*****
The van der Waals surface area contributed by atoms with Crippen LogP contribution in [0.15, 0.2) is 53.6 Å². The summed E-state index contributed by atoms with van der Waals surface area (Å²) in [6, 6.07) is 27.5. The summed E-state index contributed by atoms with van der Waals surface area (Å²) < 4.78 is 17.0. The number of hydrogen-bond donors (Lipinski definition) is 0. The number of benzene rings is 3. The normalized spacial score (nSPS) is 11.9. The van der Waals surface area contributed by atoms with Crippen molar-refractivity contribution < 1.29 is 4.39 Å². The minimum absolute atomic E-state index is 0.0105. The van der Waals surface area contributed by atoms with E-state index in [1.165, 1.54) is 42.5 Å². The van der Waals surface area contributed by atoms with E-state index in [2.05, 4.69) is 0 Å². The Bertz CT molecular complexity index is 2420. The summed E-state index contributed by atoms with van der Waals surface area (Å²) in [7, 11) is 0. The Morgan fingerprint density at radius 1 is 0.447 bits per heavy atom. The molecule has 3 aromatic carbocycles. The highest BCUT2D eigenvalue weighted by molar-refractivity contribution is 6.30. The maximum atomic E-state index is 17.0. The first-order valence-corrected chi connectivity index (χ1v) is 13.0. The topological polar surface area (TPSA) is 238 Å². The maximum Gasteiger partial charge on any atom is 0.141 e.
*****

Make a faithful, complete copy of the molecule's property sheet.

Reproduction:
The van der Waals surface area contributed by atoms with Crippen LogP contribution in [0.15, 0.2) is 53.6 Å². The summed E-state index contributed by atoms with van der Waals surface area (Å²) in [6, 6.07) is 27.5. The summed E-state index contributed by atoms with van der Waals surface area (Å²) < 4.78 is 17.0. The number of hydrogen-bond donors (Lipinski definition) is 0. The number of benzene rings is 3. The normalized spacial score (nSPS) is 11.9. The van der Waals surface area contributed by atoms with Crippen molar-refractivity contribution < 1.29 is 4.39 Å². The minimum absolute atomic E-state index is 0.0105. The van der Waals surface area contributed by atoms with E-state index in [1.165, 1.54) is 42.5 Å². The van der Waals surface area contributed by atoms with E-state index in [2.05, 4.69) is 0 Å². The Bertz CT molecular complexity index is 2420. The summed E-state index contributed by atoms with van der Waals surface area (Å²) in [7, 11) is 0. The Morgan fingerprint density at radius 1 is 0.447 bits per heavy atom. The molecule has 3 aromatic carbocycles. The highest BCUT2D eigenvalue weighted by molar-refractivity contribution is 6.30. The maximum atomic E-state index is 17.0. The first-order valence-corrected chi connectivity index (χ1v) is 13.0. The topological polar surface area (TPSA) is 238 Å². The maximum Gasteiger partial charge on any atom is 0.141 e.